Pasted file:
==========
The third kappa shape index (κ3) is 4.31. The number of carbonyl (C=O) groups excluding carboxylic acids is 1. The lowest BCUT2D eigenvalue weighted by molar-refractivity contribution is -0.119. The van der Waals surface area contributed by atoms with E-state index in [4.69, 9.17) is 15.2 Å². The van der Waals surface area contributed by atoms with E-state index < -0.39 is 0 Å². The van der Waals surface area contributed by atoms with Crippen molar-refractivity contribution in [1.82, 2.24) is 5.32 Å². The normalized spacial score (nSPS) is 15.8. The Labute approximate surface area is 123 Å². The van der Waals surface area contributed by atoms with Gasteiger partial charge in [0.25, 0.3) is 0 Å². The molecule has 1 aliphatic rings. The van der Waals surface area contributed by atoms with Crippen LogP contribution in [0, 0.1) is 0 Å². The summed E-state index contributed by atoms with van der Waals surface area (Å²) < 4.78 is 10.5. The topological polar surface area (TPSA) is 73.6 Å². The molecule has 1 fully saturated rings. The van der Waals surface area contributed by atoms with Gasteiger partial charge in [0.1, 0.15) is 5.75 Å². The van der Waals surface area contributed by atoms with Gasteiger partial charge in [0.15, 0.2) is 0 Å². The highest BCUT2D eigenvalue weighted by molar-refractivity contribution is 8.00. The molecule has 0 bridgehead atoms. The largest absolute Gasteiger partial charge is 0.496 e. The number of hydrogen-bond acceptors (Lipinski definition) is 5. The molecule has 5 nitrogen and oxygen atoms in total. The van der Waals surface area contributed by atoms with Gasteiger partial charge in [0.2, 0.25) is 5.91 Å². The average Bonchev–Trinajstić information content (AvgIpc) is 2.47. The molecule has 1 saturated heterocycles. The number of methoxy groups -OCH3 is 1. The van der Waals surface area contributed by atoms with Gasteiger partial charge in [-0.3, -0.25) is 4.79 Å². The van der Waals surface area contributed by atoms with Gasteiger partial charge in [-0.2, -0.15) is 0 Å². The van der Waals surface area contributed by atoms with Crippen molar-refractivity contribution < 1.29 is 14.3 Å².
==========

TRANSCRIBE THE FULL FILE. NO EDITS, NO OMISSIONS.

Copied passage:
The third kappa shape index (κ3) is 4.31. The number of carbonyl (C=O) groups excluding carboxylic acids is 1. The lowest BCUT2D eigenvalue weighted by molar-refractivity contribution is -0.119. The van der Waals surface area contributed by atoms with E-state index in [4.69, 9.17) is 15.2 Å². The van der Waals surface area contributed by atoms with E-state index < -0.39 is 0 Å². The van der Waals surface area contributed by atoms with Crippen molar-refractivity contribution in [1.82, 2.24) is 5.32 Å². The normalized spacial score (nSPS) is 15.8. The Labute approximate surface area is 123 Å². The van der Waals surface area contributed by atoms with Gasteiger partial charge in [0.25, 0.3) is 0 Å². The molecule has 1 aliphatic rings. The van der Waals surface area contributed by atoms with Crippen LogP contribution in [0, 0.1) is 0 Å². The summed E-state index contributed by atoms with van der Waals surface area (Å²) < 4.78 is 10.5. The topological polar surface area (TPSA) is 73.6 Å². The molecule has 1 fully saturated rings. The van der Waals surface area contributed by atoms with Gasteiger partial charge in [0.1, 0.15) is 5.75 Å². The van der Waals surface area contributed by atoms with Gasteiger partial charge in [0.15, 0.2) is 0 Å². The highest BCUT2D eigenvalue weighted by molar-refractivity contribution is 8.00. The molecule has 0 bridgehead atoms. The largest absolute Gasteiger partial charge is 0.496 e. The number of hydrogen-bond acceptors (Lipinski definition) is 5. The molecule has 5 nitrogen and oxygen atoms in total. The van der Waals surface area contributed by atoms with Gasteiger partial charge in [0.2, 0.25) is 5.91 Å². The average Bonchev–Trinajstić information content (AvgIpc) is 2.47. The molecule has 1 saturated heterocycles. The number of methoxy groups -OCH3 is 1. The van der Waals surface area contributed by atoms with Gasteiger partial charge in [-0.3, -0.25) is 4.79 Å². The van der Waals surface area contributed by atoms with Gasteiger partial charge in [-0.2, -0.15) is 0 Å². The van der Waals surface area contributed by atoms with Crippen molar-refractivity contribution < 1.29 is 14.3 Å².